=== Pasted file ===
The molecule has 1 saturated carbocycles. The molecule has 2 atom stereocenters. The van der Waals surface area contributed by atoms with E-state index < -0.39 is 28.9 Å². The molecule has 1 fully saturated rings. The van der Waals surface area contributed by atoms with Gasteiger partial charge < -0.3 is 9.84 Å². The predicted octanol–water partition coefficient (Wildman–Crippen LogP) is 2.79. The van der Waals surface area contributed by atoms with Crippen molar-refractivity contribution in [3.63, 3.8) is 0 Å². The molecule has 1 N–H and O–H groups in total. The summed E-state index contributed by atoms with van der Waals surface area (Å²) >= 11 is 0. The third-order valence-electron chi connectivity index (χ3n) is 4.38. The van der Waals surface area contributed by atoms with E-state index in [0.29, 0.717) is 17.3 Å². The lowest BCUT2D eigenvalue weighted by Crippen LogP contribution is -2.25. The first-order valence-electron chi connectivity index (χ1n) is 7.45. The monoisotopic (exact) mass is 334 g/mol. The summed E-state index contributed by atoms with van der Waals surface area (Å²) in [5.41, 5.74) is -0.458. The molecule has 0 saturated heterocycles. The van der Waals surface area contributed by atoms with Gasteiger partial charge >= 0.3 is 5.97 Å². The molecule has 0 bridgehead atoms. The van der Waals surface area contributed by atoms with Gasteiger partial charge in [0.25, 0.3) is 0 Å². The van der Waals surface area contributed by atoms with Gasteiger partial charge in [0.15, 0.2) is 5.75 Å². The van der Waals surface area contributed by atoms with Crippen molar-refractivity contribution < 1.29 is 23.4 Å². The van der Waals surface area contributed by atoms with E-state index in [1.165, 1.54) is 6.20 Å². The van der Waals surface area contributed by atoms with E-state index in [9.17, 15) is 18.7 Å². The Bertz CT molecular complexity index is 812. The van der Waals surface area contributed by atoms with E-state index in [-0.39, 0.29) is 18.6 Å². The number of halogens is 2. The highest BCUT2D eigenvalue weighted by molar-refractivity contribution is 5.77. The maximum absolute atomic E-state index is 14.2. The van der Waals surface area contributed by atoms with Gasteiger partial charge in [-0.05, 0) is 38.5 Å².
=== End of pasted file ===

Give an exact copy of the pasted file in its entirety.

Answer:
The molecule has 1 saturated carbocycles. The molecule has 2 atom stereocenters. The van der Waals surface area contributed by atoms with E-state index < -0.39 is 28.9 Å². The molecule has 1 fully saturated rings. The van der Waals surface area contributed by atoms with Gasteiger partial charge < -0.3 is 9.84 Å². The predicted octanol–water partition coefficient (Wildman–Crippen LogP) is 2.79. The van der Waals surface area contributed by atoms with Crippen molar-refractivity contribution in [3.63, 3.8) is 0 Å². The molecule has 1 N–H and O–H groups in total. The summed E-state index contributed by atoms with van der Waals surface area (Å²) >= 11 is 0. The third-order valence-electron chi connectivity index (χ3n) is 4.38. The van der Waals surface area contributed by atoms with E-state index in [0.29, 0.717) is 17.3 Å². The lowest BCUT2D eigenvalue weighted by Crippen LogP contribution is -2.25. The first-order valence-electron chi connectivity index (χ1n) is 7.45. The monoisotopic (exact) mass is 334 g/mol. The summed E-state index contributed by atoms with van der Waals surface area (Å²) in [5.41, 5.74) is -0.458. The molecule has 0 saturated heterocycles. The van der Waals surface area contributed by atoms with Gasteiger partial charge >= 0.3 is 5.97 Å². The molecule has 0 bridgehead atoms. The van der Waals surface area contributed by atoms with Gasteiger partial charge in [0.25, 0.3) is 0 Å². The van der Waals surface area contributed by atoms with Gasteiger partial charge in [0.15, 0.2) is 5.75 Å². The van der Waals surface area contributed by atoms with Crippen molar-refractivity contribution < 1.29 is 23.4 Å². The van der Waals surface area contributed by atoms with E-state index in [1.165, 1.54) is 6.20 Å². The van der Waals surface area contributed by atoms with E-state index in [9.17, 15) is 18.7 Å². The Bertz CT molecular complexity index is 812. The van der Waals surface area contributed by atoms with E-state index in [-0.39, 0.29) is 18.6 Å². The number of halogens is 2. The highest BCUT2D eigenvalue weighted by molar-refractivity contribution is 5.77. The maximum absolute atomic E-state index is 14.2. The van der Waals surface area contributed by atoms with Gasteiger partial charge in [-0.05, 0) is 38.5 Å².